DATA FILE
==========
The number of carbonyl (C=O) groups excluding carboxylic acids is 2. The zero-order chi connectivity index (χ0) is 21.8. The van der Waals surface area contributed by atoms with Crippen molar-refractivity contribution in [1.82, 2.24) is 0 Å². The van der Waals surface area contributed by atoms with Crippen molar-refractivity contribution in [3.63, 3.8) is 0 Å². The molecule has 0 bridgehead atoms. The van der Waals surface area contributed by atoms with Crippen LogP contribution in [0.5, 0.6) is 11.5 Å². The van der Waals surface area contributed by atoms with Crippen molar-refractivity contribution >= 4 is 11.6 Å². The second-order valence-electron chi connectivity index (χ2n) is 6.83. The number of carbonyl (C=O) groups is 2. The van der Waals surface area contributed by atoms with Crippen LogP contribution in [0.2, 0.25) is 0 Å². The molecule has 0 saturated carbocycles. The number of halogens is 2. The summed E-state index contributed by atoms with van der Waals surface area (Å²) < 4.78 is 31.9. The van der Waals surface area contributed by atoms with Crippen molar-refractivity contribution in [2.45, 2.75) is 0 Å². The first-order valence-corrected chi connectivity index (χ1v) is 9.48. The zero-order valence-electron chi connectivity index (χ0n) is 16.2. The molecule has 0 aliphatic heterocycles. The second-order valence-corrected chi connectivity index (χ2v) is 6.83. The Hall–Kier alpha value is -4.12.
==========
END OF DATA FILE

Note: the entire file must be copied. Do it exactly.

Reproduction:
The number of carbonyl (C=O) groups excluding carboxylic acids is 2. The zero-order chi connectivity index (χ0) is 21.8. The van der Waals surface area contributed by atoms with Crippen molar-refractivity contribution in [1.82, 2.24) is 0 Å². The van der Waals surface area contributed by atoms with Crippen molar-refractivity contribution in [3.63, 3.8) is 0 Å². The molecule has 0 bridgehead atoms. The van der Waals surface area contributed by atoms with Crippen LogP contribution in [0.5, 0.6) is 11.5 Å². The van der Waals surface area contributed by atoms with Crippen molar-refractivity contribution >= 4 is 11.6 Å². The second-order valence-electron chi connectivity index (χ2n) is 6.83. The number of carbonyl (C=O) groups is 2. The van der Waals surface area contributed by atoms with Crippen LogP contribution in [0.2, 0.25) is 0 Å². The molecule has 0 saturated carbocycles. The number of halogens is 2. The summed E-state index contributed by atoms with van der Waals surface area (Å²) < 4.78 is 31.9. The van der Waals surface area contributed by atoms with Crippen molar-refractivity contribution in [2.45, 2.75) is 0 Å². The first-order valence-corrected chi connectivity index (χ1v) is 9.48. The zero-order valence-electron chi connectivity index (χ0n) is 16.2. The molecule has 0 aliphatic heterocycles. The second-order valence-corrected chi connectivity index (χ2v) is 6.83. The Hall–Kier alpha value is -4.12.